A few weeks ago, I did something I’ve been dreaming of for years but hardly thought was possible: I made my very last payment on my student loans.
After seeing the balance at zero, I was hit with a flood of emotions — relief, joy, and disbelief.
My journey into student loan debt started innocently enough at age 17 when I headed to college. Loans were my only option to pay for school, so I signed up without flinching, not truly knowing what I was getting into.
I graduated with my B.A. and had $23,000 in student loans. Over the next few years, I paid the minimum. Then I decided to go to graduate school.
I knew more about student loans this second time around, but I still ended up going to graduate school at my dream school and taking on an additional $58,000, making the total amount borrowed $81,000.
How to Pay Off Student Loan in 5 Years
When I graduated in May 2011, after paying the minimum on my loans for five years, I had $68,000 left. In December 2015, I made my very last payment. Here’s how I did it.
I Moved to a Cheaper Location
I went to graduate school in New York City and absolutely loved it. But when I graduated, I couldn’t find consistent work. After six months of giving it my all, I realized I couldn’t afford my rent in NYC and make sufficient payments on my student loans.
I could have opted for an income-driven plan, but I considered it a last resort since I knew interest would keep accruing. At the time, my loans were already generating $11 in interest per day — and it made me sick.
So I ended up moving to Portland, Oregon to be reunited with my partner (after doing long-distance for nearly two years, which also isn’t cheap) and lower my rent. In fact, I cut my rent in half.
I Side Hustled Like Crazy
Portland proved to be more affordable in a lot of ways, but wasn’t great for my employment situation. I continued to struggle, making $10 to $12 per hour for a year and a half.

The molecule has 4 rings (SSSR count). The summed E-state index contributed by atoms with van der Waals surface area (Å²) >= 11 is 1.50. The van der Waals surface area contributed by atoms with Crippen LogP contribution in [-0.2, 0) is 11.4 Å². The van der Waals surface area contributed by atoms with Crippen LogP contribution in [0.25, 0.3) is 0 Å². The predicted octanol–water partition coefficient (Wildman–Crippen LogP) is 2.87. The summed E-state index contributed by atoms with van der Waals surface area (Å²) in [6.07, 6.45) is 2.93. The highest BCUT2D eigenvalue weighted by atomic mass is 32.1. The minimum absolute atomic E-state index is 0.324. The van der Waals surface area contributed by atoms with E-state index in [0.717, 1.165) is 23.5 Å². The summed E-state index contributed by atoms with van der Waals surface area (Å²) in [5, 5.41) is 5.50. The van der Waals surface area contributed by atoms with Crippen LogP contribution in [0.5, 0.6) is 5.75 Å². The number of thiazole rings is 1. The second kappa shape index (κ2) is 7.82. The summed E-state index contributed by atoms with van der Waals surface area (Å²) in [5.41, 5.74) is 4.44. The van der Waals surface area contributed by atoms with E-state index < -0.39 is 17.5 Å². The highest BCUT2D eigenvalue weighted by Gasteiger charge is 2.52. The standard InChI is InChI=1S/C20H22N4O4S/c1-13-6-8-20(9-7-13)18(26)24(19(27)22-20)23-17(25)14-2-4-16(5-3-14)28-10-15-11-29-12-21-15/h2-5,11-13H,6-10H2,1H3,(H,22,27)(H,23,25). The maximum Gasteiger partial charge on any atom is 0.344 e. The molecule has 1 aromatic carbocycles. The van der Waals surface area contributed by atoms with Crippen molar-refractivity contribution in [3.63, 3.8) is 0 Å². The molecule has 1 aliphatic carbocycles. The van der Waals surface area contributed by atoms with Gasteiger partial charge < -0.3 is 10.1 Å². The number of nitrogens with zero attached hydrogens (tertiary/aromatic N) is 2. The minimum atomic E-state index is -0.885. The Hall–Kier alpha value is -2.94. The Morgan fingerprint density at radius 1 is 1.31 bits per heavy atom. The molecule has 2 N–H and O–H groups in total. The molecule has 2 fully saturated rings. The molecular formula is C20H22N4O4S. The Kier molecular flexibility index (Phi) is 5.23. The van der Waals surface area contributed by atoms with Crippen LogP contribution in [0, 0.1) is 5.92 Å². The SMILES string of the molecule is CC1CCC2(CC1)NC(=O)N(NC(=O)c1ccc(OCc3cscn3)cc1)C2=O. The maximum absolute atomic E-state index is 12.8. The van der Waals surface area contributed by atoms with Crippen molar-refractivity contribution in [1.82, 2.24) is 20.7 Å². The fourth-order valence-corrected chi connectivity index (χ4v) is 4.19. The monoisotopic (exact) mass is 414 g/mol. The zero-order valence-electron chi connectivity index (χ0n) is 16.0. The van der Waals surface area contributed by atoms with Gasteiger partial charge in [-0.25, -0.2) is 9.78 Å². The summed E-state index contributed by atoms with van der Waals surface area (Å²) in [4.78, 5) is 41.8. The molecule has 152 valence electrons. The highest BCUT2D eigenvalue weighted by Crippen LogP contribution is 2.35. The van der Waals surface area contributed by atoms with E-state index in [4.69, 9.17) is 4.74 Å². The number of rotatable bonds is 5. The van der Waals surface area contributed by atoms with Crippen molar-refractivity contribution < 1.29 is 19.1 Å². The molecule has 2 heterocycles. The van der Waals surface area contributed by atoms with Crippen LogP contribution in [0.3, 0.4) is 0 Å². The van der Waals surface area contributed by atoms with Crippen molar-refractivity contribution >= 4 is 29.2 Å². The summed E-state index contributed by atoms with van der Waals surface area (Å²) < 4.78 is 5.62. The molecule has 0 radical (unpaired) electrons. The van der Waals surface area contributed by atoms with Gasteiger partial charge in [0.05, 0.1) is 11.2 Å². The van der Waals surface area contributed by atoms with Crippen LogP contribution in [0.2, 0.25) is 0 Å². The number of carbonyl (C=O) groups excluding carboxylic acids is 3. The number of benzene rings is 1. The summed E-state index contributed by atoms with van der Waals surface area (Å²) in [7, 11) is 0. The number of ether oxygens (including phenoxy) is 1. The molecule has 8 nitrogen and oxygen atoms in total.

I could pay my bills, but was dipping into my savings to continue to put more towards my debt. I knew I didn’t want to completely wipe out my savings, so I began to side hustle every chance I got.
Over the past four and a half years, I have:
- Sold water at a rave
- Participated in a medical study
- Worked as a coat checker for a party
- Worked as a brand ambassador (which increased my income by $5,000 per year with a few gigs per month)
- Worked as a housecleaner
- Worked as a pet sitter
- Worked as a registration assistant for a race
Since I didn’t have full-time work, I made my job finding work. Weekends and holidays were especially lucrative, and Craigslist and TaskRabbit were my best friends.
I would venture to say that I’ve worked the majority of weekends and holidays for the past four years. At certain points, I was so tired and sick of working, but the dream of being free of my debt kept me going.
I knew I didn’t want to spend one more day than I had to with the burden of student loans. To me, student loans felt like a ball and chain, holding me back from everything I wanted to accomplish.
Although it seemed never-ending at the time, I can now say that working so hard was worth it. It wasn’t always glamorous and it wasn’t always fun, but it helped me pay off student loans even faster.
I Lived Like a College Student
I’m 31 years old; many people my age are “settling down” with houses, new cars, and little ones on the way. There’s absolutely nothing wrong with that and it seems like a natural progression in life. However, I knew if I wanted to make debt repayment my priority, I had to continue to live like a college student.
I focused on the big three expenses first: housing, food, and transportation:
- My partner and I live in a small studio apartment together (it’s romantic!).
- I don’t have a car and mostly bike or walk everywhere.
- I limit my food expenses by buying fewer packaged foods and cooking instead.
In addition to the big three expenses, I also said no to having pets, cable, clothes, makeup, a gym membership, and most other luxuries.
That’s not to say I had no fun — I still budgeted for some travel and restaurant outings, as I believe it’s important to have some fun and rewards while paying off debt, or else debt fatigue will set in.